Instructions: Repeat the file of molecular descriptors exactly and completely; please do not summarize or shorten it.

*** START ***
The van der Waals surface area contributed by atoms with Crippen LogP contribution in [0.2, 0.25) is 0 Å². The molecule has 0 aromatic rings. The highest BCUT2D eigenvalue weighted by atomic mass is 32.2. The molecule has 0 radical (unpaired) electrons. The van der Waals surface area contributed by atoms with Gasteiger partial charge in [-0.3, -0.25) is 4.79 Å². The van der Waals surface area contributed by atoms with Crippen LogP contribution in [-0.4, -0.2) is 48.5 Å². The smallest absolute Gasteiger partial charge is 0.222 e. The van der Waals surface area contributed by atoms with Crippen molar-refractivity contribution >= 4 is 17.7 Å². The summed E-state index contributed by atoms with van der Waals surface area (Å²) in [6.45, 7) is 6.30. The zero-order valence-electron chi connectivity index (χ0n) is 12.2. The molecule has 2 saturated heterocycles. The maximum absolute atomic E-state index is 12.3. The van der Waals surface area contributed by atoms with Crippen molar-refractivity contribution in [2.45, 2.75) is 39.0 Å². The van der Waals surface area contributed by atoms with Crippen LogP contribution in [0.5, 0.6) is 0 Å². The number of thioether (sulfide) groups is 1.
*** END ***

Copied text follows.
The van der Waals surface area contributed by atoms with Crippen LogP contribution in [0.2, 0.25) is 0 Å². The molecule has 0 aromatic rings. The highest BCUT2D eigenvalue weighted by atomic mass is 32.2. The molecule has 0 radical (unpaired) electrons. The van der Waals surface area contributed by atoms with Gasteiger partial charge in [-0.3, -0.25) is 4.79 Å². The van der Waals surface area contributed by atoms with Crippen LogP contribution in [-0.4, -0.2) is 48.5 Å². The smallest absolute Gasteiger partial charge is 0.222 e. The van der Waals surface area contributed by atoms with Crippen molar-refractivity contribution >= 4 is 17.7 Å². The summed E-state index contributed by atoms with van der Waals surface area (Å²) in [6.45, 7) is 6.30. The zero-order valence-electron chi connectivity index (χ0n) is 12.2. The molecule has 2 saturated heterocycles. The maximum absolute atomic E-state index is 12.3. The van der Waals surface area contributed by atoms with Crippen molar-refractivity contribution in [2.45, 2.75) is 39.0 Å². The van der Waals surface area contributed by atoms with Crippen LogP contribution in [0.5, 0.6) is 0 Å². The number of thioether (sulfide) groups is 1.